Organizations in the financial services, insurance, telecommunications, retail, manufacturing, transportation, healthcare and the public sector have all begun implementing DevOps processes, Lyman said.

“The move by more enterprises to adopt DevOps technology and methodology means continued, growing demand for DevOps practitioners and leaders,” Lyman noted. In turn, this means more competition among employers for the same pool of talent, which drives up salaries.

IT professionals in DevOps environments tend to get higher salaries partly because they also tend to have more responsibilities that span development and IT operations, he said

DevOps has forced organizations to be faster and more responsive to remain competitive. The trend is shifting management and leadership thinking away from viewing IT operations in terms of total cost of ownership and more toward ROI, Lyman said. 

“In essence, organizations are less frequently asking 'how much will IT operations cost us' before considering 'how much will IT operations make us' with a DevOps approach.”

In its report, Puppet noted how companies that have improved their entire product lifecycle by adopting the technical practices, lean management style and cultural norms of DevOps were likely to have much faster delivery times and overall quality.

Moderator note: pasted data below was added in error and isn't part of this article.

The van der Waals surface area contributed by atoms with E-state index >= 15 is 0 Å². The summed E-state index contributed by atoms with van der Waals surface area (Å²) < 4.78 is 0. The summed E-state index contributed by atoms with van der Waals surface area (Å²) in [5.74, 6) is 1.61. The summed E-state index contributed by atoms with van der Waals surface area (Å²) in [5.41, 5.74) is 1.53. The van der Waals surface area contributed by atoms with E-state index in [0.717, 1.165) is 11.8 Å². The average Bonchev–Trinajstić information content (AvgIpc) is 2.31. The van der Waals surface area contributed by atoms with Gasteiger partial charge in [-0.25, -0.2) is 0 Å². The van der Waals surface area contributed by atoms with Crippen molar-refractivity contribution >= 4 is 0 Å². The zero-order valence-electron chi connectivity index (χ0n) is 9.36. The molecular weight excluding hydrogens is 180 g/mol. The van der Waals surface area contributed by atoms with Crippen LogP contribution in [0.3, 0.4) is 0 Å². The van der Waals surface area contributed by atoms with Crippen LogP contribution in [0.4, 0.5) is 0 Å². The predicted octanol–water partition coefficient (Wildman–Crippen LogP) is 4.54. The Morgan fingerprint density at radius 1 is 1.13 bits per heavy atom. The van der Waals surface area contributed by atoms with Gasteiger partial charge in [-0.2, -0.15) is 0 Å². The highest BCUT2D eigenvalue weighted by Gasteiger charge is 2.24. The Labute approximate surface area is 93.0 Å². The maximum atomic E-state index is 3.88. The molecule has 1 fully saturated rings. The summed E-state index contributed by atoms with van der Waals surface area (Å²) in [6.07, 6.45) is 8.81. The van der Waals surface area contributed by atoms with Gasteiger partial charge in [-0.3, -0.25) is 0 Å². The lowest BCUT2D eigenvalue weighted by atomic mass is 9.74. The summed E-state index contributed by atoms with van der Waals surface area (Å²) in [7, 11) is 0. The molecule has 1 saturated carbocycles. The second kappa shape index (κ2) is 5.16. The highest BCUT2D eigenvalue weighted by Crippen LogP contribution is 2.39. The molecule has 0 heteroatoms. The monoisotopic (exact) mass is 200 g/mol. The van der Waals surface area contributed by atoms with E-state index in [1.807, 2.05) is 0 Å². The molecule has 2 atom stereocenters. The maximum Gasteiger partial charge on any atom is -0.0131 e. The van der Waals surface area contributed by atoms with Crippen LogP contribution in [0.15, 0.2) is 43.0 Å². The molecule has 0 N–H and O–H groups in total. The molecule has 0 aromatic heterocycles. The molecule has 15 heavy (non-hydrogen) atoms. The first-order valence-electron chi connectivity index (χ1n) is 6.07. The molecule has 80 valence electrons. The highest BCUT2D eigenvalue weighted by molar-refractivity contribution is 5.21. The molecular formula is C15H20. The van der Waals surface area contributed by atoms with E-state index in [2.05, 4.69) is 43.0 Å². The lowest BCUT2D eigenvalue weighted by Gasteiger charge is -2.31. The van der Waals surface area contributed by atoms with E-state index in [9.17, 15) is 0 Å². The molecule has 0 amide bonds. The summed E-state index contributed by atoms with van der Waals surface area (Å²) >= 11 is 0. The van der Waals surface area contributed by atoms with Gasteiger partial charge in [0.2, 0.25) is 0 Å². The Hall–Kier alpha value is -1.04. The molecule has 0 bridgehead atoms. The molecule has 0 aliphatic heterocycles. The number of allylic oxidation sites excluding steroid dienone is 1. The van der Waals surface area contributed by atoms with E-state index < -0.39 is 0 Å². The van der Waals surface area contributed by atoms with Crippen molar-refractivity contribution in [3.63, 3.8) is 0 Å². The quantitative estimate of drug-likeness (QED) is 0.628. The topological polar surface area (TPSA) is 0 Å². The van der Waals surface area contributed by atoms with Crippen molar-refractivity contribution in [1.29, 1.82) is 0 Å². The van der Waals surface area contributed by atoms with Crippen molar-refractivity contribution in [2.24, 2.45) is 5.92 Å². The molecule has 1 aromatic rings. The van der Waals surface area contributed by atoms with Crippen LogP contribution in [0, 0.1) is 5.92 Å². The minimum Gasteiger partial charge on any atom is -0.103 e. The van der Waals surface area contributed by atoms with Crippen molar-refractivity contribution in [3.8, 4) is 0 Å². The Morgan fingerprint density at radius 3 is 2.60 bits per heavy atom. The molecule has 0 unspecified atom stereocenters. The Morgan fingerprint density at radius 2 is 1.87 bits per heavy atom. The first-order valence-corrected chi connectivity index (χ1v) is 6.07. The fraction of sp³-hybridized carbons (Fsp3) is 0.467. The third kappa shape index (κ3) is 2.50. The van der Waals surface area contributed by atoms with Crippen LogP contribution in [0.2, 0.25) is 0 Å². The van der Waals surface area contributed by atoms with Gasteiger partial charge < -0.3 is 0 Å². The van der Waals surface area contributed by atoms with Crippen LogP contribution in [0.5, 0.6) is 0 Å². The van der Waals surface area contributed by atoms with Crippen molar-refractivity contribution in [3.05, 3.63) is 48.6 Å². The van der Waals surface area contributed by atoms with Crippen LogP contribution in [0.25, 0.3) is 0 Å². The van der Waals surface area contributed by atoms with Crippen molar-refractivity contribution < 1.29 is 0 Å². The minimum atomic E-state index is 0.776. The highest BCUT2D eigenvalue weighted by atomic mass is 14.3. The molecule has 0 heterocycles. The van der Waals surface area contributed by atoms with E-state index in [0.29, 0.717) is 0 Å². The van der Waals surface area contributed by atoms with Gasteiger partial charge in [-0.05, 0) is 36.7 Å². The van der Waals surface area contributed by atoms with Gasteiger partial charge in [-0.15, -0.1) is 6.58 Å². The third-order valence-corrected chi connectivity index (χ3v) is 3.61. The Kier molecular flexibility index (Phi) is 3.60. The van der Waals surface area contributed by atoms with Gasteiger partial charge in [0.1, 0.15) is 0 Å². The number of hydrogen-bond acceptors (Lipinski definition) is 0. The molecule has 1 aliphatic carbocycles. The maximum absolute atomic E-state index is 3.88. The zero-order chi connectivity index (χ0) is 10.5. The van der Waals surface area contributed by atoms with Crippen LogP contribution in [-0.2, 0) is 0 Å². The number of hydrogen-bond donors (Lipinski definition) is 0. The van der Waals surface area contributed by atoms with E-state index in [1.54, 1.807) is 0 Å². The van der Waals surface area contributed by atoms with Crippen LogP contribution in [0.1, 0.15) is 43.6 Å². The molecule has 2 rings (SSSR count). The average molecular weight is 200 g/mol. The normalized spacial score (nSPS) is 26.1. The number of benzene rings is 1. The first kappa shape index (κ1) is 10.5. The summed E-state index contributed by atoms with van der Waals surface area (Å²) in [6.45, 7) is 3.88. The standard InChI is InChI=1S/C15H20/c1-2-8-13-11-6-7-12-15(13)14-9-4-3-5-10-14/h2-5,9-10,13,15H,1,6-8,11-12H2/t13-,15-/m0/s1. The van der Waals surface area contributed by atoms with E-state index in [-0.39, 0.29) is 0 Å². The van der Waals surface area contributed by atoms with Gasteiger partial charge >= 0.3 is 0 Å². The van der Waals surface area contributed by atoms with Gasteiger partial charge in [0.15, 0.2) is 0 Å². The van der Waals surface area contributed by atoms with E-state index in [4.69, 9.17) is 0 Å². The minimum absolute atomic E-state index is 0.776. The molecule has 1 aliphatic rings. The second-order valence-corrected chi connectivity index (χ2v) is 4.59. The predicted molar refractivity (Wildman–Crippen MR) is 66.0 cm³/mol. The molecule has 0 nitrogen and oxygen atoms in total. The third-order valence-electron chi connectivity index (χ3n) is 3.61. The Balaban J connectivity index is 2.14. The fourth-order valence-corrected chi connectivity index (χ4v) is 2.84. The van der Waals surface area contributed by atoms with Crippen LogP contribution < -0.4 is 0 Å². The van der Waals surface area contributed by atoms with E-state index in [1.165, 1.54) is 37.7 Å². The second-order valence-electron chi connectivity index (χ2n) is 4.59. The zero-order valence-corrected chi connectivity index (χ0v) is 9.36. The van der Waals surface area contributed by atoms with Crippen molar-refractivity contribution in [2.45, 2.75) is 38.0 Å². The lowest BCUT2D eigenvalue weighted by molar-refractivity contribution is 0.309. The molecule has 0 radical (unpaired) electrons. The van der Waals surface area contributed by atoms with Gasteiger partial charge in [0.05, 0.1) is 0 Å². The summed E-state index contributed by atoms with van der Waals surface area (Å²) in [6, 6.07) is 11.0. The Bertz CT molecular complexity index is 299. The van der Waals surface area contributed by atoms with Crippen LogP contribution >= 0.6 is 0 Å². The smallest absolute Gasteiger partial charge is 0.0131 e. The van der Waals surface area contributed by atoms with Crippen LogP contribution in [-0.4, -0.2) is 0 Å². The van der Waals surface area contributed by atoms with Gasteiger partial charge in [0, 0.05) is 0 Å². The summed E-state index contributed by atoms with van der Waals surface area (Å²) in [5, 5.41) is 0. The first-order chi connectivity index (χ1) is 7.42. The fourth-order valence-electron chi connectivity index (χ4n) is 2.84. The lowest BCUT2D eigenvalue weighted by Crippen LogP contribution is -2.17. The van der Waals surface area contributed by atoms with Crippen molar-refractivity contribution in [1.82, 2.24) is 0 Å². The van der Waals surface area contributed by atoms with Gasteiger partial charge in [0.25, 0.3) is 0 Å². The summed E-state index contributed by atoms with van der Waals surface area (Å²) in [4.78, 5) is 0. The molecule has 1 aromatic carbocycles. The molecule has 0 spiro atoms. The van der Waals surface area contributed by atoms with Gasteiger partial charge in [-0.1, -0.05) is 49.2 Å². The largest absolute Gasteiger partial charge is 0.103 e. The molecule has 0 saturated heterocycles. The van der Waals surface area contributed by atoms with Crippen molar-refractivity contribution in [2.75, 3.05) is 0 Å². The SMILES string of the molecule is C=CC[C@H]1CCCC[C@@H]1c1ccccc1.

High-performing organizations deployed 200 times more frequently than low performers, and had lead times that were 2,555 times faster, Puppet said in the report. High-performing organizations also had 24 times faster recovery times and failure rates that were three times lower than those of the low-performing organizations.

“DevOps is changing the culture,” says Robert Stroud, analyst with Forrester Research. “For many organizations, agile within development has been throttled with operational requirements for production excellence."

“Implementing a DevOps approach can automate all aspects of the tool chain and SDLC, allowing for better testing and transition to production.”

The increasing adoption of DevOps is leading to a mandate for barely available new skills in areas like automation and delivery of applications with speed and agility, Stroud said. “This skills shortage in DevOps is driving salaries as employers look to attract and retain talent.”

DevOps talent a business priority

Tim Zonca, vice president of marketing at Puppet, said the main takeaway from this year’s salary survey is that hiring, retaining and managing the best IT and ops teams is a bigger priority for businesses than ever.

“DevOps professionals are in high demand, and the accompanying salaries prove it,” he said.  The data shows that companies are investing in people who have the skill sets that can make IT a strong, competitive advantage.

“Because software is the driver of modern business, organizations are adopting DevOps practices to enable a more efficient path to a faster delivery of better-quality software. So, people with DevOps skills are going to find more opportunities and jobs with higher salaries today and in the future.”